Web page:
Buyer’s Rights if Condition of Property Changes Between Offer and Closing

QUESTION: One of my listings was all set to close, but the buyer discovered during his final walk-through that the HVAC system wasn’t working properly. We had it checked out and unfortunately, it appears that one of the air conditioning units needs to be replaced to the tune of $6,000. The unit was working when the buyer had his home inspection performed. The buyer is demanding a refund of his $10,000 Due Diligence Fee and Due Diligence Costs (inspection and appraisal) based on the seller’s breach of the contract for failing to keep the property in the same condition as it was on the date of the offer. Does the seller have to refund the buyer’s Due Diligence Fee and Due Diligence Costs?

ANSWER: Assuming the parties used the July 2022 version of the Offer to Purchase and Contract (Form 2-T), if the seller fails to fix the HVAC system the seller would not have to refund the buyer’s Due Diligence Costs, but would be required to refund the Due Diligence Fee (“DDF”) and any Earnest Money Deposit (“EMD”). Paragraph 11 of Form 2-T provides that if the property isn’t in substantially the same condition at Closing as on the date of the buyer’s offer, the buyer has a choice of terminating the contract or proceeding with the contract. If the buyer proceeds with the contract, they would be entitled to the proceeds of any insurance claim the seller may have filed on account of any damage or destruction to the property. If the buyer elects to terminate the contract, the new version of Form 2-T now entitles the buyer to a refund of not only EMD they have paid, but also their DDF.

The reason the buyer in your situation would not be entitled to also recover his Due Diligence Costs is because a substantial change in the condition of the property between offer and Closing is actually not a breach of contract by the seller; rather, it excuses the buyer from having to perform the contract at the buyer’s option. Thus, if the buyer elects to terminate, the buyer is entitled to some, but not all, of what they have invested in the transaction. In other words, they would get their DDF back but not their Due Diligence Costs, which they would also be entitled to receive under paragraph 23 if the seller were in breach of contract.  Paragraph 11 should be viewed as an attempt to fairly balance the rights of the buyer and seller in a situation where the condition of the property has unexpectedly changed during the transaction, and it may or may not be feasible to return the property to its previous condition.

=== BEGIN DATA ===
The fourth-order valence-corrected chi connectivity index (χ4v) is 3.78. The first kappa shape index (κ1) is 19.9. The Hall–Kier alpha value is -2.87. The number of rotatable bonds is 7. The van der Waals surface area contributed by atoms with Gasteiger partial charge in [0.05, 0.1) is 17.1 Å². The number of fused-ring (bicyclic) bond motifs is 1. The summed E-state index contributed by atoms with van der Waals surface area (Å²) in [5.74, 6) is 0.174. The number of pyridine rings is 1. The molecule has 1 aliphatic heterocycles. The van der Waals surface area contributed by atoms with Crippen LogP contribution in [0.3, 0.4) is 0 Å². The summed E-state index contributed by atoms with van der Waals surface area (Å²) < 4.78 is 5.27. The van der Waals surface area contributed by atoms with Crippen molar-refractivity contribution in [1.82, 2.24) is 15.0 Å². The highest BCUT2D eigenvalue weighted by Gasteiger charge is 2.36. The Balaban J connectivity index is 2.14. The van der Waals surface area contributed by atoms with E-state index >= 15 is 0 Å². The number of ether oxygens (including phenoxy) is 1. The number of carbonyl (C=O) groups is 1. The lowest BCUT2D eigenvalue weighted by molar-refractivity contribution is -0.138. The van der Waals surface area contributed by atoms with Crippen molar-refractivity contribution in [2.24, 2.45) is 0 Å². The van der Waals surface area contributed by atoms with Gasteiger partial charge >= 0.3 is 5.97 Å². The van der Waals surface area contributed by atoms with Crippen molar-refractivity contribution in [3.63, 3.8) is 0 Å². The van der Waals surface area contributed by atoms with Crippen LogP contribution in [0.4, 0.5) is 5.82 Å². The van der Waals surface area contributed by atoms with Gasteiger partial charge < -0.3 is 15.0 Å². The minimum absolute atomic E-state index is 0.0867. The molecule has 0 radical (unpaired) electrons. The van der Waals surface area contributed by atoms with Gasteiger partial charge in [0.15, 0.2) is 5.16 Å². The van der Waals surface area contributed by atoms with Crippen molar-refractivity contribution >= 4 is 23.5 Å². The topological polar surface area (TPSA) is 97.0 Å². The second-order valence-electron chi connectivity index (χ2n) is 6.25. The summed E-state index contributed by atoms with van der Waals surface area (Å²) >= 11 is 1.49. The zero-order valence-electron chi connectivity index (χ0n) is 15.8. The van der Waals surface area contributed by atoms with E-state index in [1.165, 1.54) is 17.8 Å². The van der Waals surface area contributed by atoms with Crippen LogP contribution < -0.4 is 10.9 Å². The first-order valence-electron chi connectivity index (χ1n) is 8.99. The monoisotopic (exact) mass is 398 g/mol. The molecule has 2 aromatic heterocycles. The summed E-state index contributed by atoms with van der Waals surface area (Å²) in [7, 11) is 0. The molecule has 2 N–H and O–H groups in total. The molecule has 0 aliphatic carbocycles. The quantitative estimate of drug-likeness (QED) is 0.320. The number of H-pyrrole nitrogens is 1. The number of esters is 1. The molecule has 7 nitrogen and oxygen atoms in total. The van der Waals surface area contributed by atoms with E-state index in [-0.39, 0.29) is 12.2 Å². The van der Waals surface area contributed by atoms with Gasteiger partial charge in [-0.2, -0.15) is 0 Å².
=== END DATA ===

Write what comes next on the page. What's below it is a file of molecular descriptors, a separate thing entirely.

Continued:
Since the buyer’s rights under paragraph 11 are triggered by the property not being in substantially the same condition at Closing as on the date of the offer, in our view the seller has the opportunity to restore the property to its previous condition. Thus, if your seller client replaces the air conditioning unit, the buyer’s performance would not be excused under paragraph 11. How long would the seller have to do that? Paragraph 11 does not specifically say, but in our opinion applying the 7-day delay period established under paragraph 12 would seem to be reasonable.

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